Yesterday, we had a new Bank of Japan governor but no change in interest rates as he acknowledged a slowing Japanese economy. Bloomberg reports:
The Bank of Japan's new Governor Masaaki Shirakawa said growth will keep slowing as rising oil and commodity prices weigh on the world's second-largest economy.
"Higher energy and raw-materials costs are causing the economy to slow now," Shirakawa, 58, told reporters in Tokyo today after the bank cut its economic assessment for the first time in four months and kept the key interest rate at 0.5 percent. "The mechanism of production, income and spending is weakening, but it's not as if it's fallen apart."
Reports earlier in the week had not been too bad, though. On Monday, Bloomberg had reported:
The leading index, derived from 12 indicators including housing starts and stock prices, rose to 50 percent in February, matching the threshold that signals growth will continue over the next two quarters, the Cabinet Office said today in Tokyo. The index has been below 50 in eight of the past 12 months.
Japan will probably weather the U.S. slowdown and keep expanding through 2009, the Organization for Economic Development and Cooperation said today. Exports to Asia have helped the economy maintain its footing amid financial-market turmoil and the worst U.S. housing recession in a generation...
The world's second-largest economy will expand 1.6 percent this year, the OECD said, keeping its forecast unchanged from December. Japan grew 2.1 percent last year.
On Tuesday, Bloomberg reported:
The Economy Watchers index, a survey of barbers, taxi drivers and others who deal with consumers, rose to 36.9 from 33.6 in February, the Cabinet Office said today in Tokyo. The outlook index of conditions in two to three months fell to 38.2.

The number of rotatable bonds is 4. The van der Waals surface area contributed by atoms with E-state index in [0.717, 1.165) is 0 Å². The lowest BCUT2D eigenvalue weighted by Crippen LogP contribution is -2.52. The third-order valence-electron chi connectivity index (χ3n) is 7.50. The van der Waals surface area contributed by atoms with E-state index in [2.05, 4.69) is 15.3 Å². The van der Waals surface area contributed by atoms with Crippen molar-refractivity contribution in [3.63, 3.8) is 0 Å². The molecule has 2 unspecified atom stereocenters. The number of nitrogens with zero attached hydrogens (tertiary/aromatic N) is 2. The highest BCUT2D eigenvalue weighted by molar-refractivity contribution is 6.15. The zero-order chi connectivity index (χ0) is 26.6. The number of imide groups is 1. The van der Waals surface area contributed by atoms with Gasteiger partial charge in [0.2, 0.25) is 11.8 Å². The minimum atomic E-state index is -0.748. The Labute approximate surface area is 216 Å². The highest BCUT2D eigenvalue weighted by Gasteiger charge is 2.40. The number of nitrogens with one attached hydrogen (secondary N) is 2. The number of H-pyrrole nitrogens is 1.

There were more positive reports from Bloomberg today. For example, the current account surplus widened in February.
The surplus expanded 2.9 percent to 2.47 trillion yen ($24 billion) from a year earlier, the Ministry of Finance said in Tokyo today. The median estimate of 24 economists surveyed by Bloomberg News was for the gap to increase to 2.47 trillion yen...
Export rose 9 percent in February from a year earlier, accelerating from 8.4 percent in January, today's report showed. Imports increased 12.5 percent, compared with a 9.1 percent gain in January.
Loan growth accelerated in March.
Japan's bank lending accelerated for the third straight month in March as companies borrowed more to pay for higher-priced raw materials and as spreads on corporate bonds rose, making bank loans more attractive.
Loans excluding trusts rose 1.2 percent from a year earlier, the most since February 2007, after growing 0.9 percent in February, the Bank of Japan said today. Bank lending has climbed for 26 months, peaking in July 2006 when the Bank of Japan ended a policy of keeping interest rates near zero.
But machinery orders fell in February.
Japanese machine orders fell in February as companies scaled back investment plans on concern a U.S. recession may hurt overseas sales.
Equipment orders, which signal capital spending in the next three to six months, declined 12.7 percent from January when they climbed 19.6 percent, the Cabinet Office said today in Tokyo. The median estimate of 30 economists surveyed by Bloomberg News was for a 14 percent drop.